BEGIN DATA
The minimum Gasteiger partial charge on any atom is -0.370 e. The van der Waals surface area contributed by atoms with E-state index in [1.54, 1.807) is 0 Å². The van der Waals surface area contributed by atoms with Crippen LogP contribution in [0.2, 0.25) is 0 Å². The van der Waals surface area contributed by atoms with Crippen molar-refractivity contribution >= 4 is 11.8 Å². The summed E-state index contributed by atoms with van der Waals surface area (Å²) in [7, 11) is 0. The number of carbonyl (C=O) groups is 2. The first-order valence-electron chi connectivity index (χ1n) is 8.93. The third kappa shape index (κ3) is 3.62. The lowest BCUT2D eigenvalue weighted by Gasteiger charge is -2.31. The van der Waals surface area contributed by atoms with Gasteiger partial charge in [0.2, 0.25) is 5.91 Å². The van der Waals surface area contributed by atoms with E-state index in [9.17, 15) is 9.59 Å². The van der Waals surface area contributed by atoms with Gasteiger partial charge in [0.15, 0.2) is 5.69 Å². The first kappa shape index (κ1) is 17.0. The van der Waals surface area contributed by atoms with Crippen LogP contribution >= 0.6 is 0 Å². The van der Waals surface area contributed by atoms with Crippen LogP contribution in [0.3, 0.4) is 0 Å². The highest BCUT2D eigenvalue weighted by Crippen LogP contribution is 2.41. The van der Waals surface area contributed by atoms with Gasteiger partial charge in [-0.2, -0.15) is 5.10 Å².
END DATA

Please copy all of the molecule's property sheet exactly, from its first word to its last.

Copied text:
The minimum Gasteiger partial charge on any atom is -0.370 e. The van der Waals surface area contributed by atoms with E-state index in [1.54, 1.807) is 0 Å². The van der Waals surface area contributed by atoms with Crippen LogP contribution in [0.2, 0.25) is 0 Å². The van der Waals surface area contributed by atoms with Crippen molar-refractivity contribution >= 4 is 11.8 Å². The summed E-state index contributed by atoms with van der Waals surface area (Å²) in [7, 11) is 0. The number of carbonyl (C=O) groups is 2. The first-order valence-electron chi connectivity index (χ1n) is 8.93. The third kappa shape index (κ3) is 3.62. The lowest BCUT2D eigenvalue weighted by Gasteiger charge is -2.31. The van der Waals surface area contributed by atoms with Gasteiger partial charge in [0.2, 0.25) is 5.91 Å². The van der Waals surface area contributed by atoms with E-state index in [9.17, 15) is 9.59 Å². The van der Waals surface area contributed by atoms with Gasteiger partial charge in [0.15, 0.2) is 5.69 Å². The first kappa shape index (κ1) is 17.0. The van der Waals surface area contributed by atoms with Crippen LogP contribution >= 0.6 is 0 Å². The van der Waals surface area contributed by atoms with Crippen LogP contribution in [0.3, 0.4) is 0 Å². The highest BCUT2D eigenvalue weighted by Crippen LogP contribution is 2.41. The van der Waals surface area contributed by atoms with Gasteiger partial charge in [-0.2, -0.15) is 5.10 Å².